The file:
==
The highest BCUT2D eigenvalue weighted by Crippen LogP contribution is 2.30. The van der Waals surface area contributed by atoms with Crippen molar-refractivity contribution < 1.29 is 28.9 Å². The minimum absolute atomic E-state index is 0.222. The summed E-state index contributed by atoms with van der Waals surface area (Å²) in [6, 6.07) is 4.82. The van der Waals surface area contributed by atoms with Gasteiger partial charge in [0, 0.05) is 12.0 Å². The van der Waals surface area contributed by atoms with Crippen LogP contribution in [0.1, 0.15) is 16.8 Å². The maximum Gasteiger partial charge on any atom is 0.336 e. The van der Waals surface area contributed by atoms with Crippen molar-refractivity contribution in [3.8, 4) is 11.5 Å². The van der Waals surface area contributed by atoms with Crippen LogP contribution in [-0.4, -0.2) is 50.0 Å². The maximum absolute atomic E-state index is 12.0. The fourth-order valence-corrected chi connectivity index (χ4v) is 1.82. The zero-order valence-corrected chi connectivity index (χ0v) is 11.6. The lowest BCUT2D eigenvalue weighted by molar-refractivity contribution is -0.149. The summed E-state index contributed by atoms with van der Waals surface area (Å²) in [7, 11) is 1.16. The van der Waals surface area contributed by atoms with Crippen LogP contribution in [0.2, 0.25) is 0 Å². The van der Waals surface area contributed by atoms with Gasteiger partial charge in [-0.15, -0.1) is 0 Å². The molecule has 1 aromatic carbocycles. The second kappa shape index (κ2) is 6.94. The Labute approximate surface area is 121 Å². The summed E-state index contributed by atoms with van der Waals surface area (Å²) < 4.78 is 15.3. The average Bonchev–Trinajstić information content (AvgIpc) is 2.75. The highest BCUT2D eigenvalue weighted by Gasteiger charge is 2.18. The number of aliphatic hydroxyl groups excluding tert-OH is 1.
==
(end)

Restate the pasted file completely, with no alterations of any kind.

The highest BCUT2D eigenvalue weighted by Crippen LogP contribution is 2.30. The van der Waals surface area contributed by atoms with Crippen molar-refractivity contribution < 1.29 is 28.9 Å². The minimum absolute atomic E-state index is 0.222. The summed E-state index contributed by atoms with van der Waals surface area (Å²) in [6, 6.07) is 4.82. The van der Waals surface area contributed by atoms with Gasteiger partial charge in [0, 0.05) is 12.0 Å². The van der Waals surface area contributed by atoms with Crippen LogP contribution in [0.1, 0.15) is 16.8 Å². The maximum Gasteiger partial charge on any atom is 0.336 e. The van der Waals surface area contributed by atoms with Crippen molar-refractivity contribution in [3.8, 4) is 11.5 Å². The van der Waals surface area contributed by atoms with Crippen LogP contribution in [-0.4, -0.2) is 50.0 Å². The maximum absolute atomic E-state index is 12.0. The fourth-order valence-corrected chi connectivity index (χ4v) is 1.82. The zero-order valence-corrected chi connectivity index (χ0v) is 11.6. The lowest BCUT2D eigenvalue weighted by molar-refractivity contribution is -0.149. The summed E-state index contributed by atoms with van der Waals surface area (Å²) in [7, 11) is 1.16. The van der Waals surface area contributed by atoms with Crippen LogP contribution in [0.2, 0.25) is 0 Å². The van der Waals surface area contributed by atoms with Gasteiger partial charge in [-0.15, -0.1) is 0 Å². The molecule has 1 aromatic carbocycles. The second kappa shape index (κ2) is 6.94. The Labute approximate surface area is 121 Å². The summed E-state index contributed by atoms with van der Waals surface area (Å²) < 4.78 is 15.3. The average Bonchev–Trinajstić information content (AvgIpc) is 2.75. The highest BCUT2D eigenvalue weighted by Gasteiger charge is 2.18. The number of aliphatic hydroxyl groups excluding tert-OH is 1.